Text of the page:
Giles Li knows what it’s like to grow up in an immigrant family.
Growing up, Li watched as his immigrant parents worked hard to provide for himself and his sister with limited access to resources. Born in Boston, his upbringing forged a deep bond with the community in and beyond the city's Chinatown, where he currently works as the executive director of the Boston Chinatown Neighborhood Center, the largest social service provider for Asian families in the Greater Boston area.
The center’s services include education and career support, family engagement, as well as a dual-language child care center that fills the needs his parents once had when he was young.
But as government focus on early childhood education and care (ECEC) has sharpened and standards have risen, Li said he has witnessed an increasing number of multilingual workers forced to leave the field due to low wages and little hope for advancement. Additional training and education that would allow such workers to meet new standards is also lacking, according to a report from the Migration Policy Institute (MPI).
“If implementing higher standards you are unintentionally pushing immigrant and other underrepresented providers out of the workforce,” Li told NBC News. “That’s not good for children.”
As of 2015, one in four of the nation’s 23 million children under age 6 were born to immigrant parents, according to the MPI (MPI). The growth in diversity among the young-child population — with a doubling of those with an immigrant parent from 2.9 million in 1990 to 5.8 million in 2015 — has been accompanied by increasingly diverse ECEC workers.
Nationally, close to 1.8 million people are employed in the ECEC workforce, according to the MPI. Of them, immigrants make up 18 percent, or approximately 321,000, of all ECEC workers.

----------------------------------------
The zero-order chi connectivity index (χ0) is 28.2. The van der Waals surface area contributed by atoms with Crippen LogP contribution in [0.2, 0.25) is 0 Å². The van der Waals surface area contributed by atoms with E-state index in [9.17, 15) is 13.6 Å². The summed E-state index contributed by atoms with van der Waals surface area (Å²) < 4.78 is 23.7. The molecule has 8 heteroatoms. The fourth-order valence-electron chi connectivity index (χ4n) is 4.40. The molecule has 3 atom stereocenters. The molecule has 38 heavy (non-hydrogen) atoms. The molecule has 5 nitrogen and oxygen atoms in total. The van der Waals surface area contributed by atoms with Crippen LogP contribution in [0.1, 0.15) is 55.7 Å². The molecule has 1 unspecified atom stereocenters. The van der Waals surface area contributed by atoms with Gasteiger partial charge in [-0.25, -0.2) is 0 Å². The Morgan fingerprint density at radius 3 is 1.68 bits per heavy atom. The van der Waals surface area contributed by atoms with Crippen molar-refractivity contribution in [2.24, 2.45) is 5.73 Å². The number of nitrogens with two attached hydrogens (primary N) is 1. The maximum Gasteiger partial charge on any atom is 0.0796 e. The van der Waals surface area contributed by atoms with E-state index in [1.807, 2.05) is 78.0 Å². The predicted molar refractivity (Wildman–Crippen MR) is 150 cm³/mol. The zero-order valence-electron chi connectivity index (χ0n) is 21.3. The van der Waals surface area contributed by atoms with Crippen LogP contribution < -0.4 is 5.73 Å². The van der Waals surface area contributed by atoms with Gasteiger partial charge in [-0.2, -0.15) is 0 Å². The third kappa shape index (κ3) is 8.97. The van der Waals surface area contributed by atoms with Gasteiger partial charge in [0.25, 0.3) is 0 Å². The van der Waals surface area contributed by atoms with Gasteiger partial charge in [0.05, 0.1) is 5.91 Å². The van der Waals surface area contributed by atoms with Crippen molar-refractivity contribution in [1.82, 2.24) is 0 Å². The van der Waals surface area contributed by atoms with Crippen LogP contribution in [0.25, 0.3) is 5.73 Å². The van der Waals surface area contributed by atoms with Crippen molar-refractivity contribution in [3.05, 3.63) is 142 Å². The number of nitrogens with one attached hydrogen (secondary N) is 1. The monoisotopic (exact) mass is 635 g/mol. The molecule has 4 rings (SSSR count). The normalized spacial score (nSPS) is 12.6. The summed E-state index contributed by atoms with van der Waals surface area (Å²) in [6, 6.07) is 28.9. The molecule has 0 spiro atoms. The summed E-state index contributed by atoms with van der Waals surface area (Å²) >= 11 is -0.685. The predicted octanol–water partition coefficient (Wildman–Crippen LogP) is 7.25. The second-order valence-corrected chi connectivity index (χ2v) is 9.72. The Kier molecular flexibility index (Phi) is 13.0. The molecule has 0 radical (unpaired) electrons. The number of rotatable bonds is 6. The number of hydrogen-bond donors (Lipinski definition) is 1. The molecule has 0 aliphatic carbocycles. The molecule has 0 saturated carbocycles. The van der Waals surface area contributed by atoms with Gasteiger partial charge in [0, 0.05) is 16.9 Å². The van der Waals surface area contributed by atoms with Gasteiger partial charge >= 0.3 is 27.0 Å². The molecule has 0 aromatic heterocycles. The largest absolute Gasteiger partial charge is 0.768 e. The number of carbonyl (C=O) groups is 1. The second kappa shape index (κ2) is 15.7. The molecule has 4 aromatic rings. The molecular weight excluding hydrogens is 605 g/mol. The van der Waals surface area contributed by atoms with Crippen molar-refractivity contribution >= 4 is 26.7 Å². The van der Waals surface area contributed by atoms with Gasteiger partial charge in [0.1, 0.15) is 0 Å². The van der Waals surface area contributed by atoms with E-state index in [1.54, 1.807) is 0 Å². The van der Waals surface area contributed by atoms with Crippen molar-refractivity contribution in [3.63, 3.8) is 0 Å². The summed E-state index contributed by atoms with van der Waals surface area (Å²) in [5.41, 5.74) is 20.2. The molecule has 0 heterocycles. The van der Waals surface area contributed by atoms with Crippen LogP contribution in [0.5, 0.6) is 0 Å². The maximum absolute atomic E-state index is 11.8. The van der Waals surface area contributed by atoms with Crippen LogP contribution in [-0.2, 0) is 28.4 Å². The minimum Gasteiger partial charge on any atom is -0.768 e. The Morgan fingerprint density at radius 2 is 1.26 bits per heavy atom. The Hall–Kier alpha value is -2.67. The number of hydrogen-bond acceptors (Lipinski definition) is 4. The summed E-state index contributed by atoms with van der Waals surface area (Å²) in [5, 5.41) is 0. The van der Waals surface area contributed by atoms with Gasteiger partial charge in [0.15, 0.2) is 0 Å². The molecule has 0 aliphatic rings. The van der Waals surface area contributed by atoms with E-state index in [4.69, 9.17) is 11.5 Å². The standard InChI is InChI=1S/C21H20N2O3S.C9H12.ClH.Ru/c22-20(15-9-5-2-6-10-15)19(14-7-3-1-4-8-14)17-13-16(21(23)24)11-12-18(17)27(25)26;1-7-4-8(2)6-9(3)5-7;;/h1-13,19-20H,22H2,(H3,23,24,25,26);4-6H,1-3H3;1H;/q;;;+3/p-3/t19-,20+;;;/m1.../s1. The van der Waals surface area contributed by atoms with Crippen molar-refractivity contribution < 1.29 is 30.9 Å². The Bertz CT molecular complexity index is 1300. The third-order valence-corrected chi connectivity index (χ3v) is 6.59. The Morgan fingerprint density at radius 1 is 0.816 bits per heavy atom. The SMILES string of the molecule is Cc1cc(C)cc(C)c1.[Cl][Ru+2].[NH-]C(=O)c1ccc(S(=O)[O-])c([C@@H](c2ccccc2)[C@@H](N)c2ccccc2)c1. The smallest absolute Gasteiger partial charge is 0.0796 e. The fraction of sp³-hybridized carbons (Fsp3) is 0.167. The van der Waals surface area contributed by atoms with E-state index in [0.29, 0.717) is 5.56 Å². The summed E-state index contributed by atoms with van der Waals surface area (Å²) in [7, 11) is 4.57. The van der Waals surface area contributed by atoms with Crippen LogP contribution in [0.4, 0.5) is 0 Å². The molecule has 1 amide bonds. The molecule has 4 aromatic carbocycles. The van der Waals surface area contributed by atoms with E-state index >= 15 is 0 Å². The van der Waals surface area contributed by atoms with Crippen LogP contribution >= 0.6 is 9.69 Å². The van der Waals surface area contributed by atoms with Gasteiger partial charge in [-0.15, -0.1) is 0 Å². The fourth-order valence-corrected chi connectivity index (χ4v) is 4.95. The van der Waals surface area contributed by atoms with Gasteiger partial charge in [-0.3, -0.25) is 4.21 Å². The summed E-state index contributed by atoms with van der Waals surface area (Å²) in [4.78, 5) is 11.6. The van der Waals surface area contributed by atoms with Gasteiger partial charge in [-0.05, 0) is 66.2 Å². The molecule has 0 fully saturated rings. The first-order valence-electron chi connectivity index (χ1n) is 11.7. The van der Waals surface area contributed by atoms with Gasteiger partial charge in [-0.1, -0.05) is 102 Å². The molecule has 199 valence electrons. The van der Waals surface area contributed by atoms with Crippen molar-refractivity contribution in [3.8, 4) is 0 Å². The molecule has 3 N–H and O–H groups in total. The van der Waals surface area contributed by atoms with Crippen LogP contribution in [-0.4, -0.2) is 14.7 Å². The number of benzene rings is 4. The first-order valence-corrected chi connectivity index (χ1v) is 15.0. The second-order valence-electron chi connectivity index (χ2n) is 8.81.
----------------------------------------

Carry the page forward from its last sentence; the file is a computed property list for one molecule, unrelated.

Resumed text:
Historically, the low barrier of entry into many early-childhood care and education positions has been beneficial to immigrant workers with less formal education, according to the MPI. However, the growing shift of focus on quality has resulted in immigrant being stuck in the lowest-paying jobs.
In 2015, 22 percent of immigrant ECEC workers made below the poverty line, the MPI found. In Massachusetts, where the Boston Chinatown Neighborhood Center operates, the average annual income is for an ECEC worker is $32,000 — just $9,000 higher than the federal poverty level.
"Without well-designed education and training support to make advanced credentials more accessible, policies that raise the education requirements for entry and advancement in the field may indirectly result in reduced diversity in the workforce, given the high proportion of immigrant workers who are [limited English proficient] or have low education levels," the MPI report reads.
Kathy Cheng, director of BCNC’s Acorn Center for Early Education and Care, said the center has seen a lot of directors and teachers leaving for higher paying jobs, saying it’s “not because they want to do it but because they have to.”
The struggle to find high-quality childcare caused by low wages has drawn the attention of the White House, which has proposed a $75 billion expansion of a federal program that would increase the funding of preschool programs for children of low- to moderate-income families.
The U.S. Department of Education found that high-quality providers and educators are the single most important factors in these early childhood experiences.
Studies by the National Institute of Child Health and Human Development found that children in high-quality care are happier and perform better on social and cognitive measures, though “less than 10 percent” of child care arrangements actually meet those standards.
“It's important,” Li said. “It shouldn't be a field that is looked at as a stepping stone to public schools.”
In the future, he hopes for a more holistic approach to policy-making, one that takes both ECEC workers and the children impacted into account.
“I'd hope moving forward there's an active effort to engage communities like ours in the decision making,” he said.